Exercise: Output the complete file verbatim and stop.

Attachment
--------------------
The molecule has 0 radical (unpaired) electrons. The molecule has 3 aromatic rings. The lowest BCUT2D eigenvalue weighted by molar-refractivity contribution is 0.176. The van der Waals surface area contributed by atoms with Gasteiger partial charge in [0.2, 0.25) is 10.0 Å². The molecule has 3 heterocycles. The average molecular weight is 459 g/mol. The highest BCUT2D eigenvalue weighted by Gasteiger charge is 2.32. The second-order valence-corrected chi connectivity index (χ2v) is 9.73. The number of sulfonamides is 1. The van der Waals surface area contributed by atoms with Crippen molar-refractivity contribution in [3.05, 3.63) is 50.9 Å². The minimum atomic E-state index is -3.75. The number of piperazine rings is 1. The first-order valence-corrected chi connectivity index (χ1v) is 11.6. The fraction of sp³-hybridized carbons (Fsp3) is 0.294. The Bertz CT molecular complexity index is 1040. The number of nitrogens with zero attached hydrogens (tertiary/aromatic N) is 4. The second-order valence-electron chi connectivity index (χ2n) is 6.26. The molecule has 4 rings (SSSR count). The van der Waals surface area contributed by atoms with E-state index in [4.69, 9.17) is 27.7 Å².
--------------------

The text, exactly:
The molecule has 0 radical (unpaired) electrons. The molecule has 3 aromatic rings. The lowest BCUT2D eigenvalue weighted by molar-refractivity contribution is 0.176. The van der Waals surface area contributed by atoms with Gasteiger partial charge in [0.2, 0.25) is 10.0 Å². The molecule has 3 heterocycles. The average molecular weight is 459 g/mol. The highest BCUT2D eigenvalue weighted by Gasteiger charge is 2.32. The second-order valence-corrected chi connectivity index (χ2v) is 9.73. The number of sulfonamides is 1. The van der Waals surface area contributed by atoms with Crippen molar-refractivity contribution in [3.05, 3.63) is 50.9 Å². The minimum atomic E-state index is -3.75. The number of piperazine rings is 1. The first-order valence-corrected chi connectivity index (χ1v) is 11.6. The fraction of sp³-hybridized carbons (Fsp3) is 0.294. The Bertz CT molecular complexity index is 1040. The number of nitrogens with zero attached hydrogens (tertiary/aromatic N) is 4. The second-order valence-electron chi connectivity index (χ2n) is 6.26. The molecule has 4 rings (SSSR count). The van der Waals surface area contributed by atoms with E-state index in [4.69, 9.17) is 27.7 Å².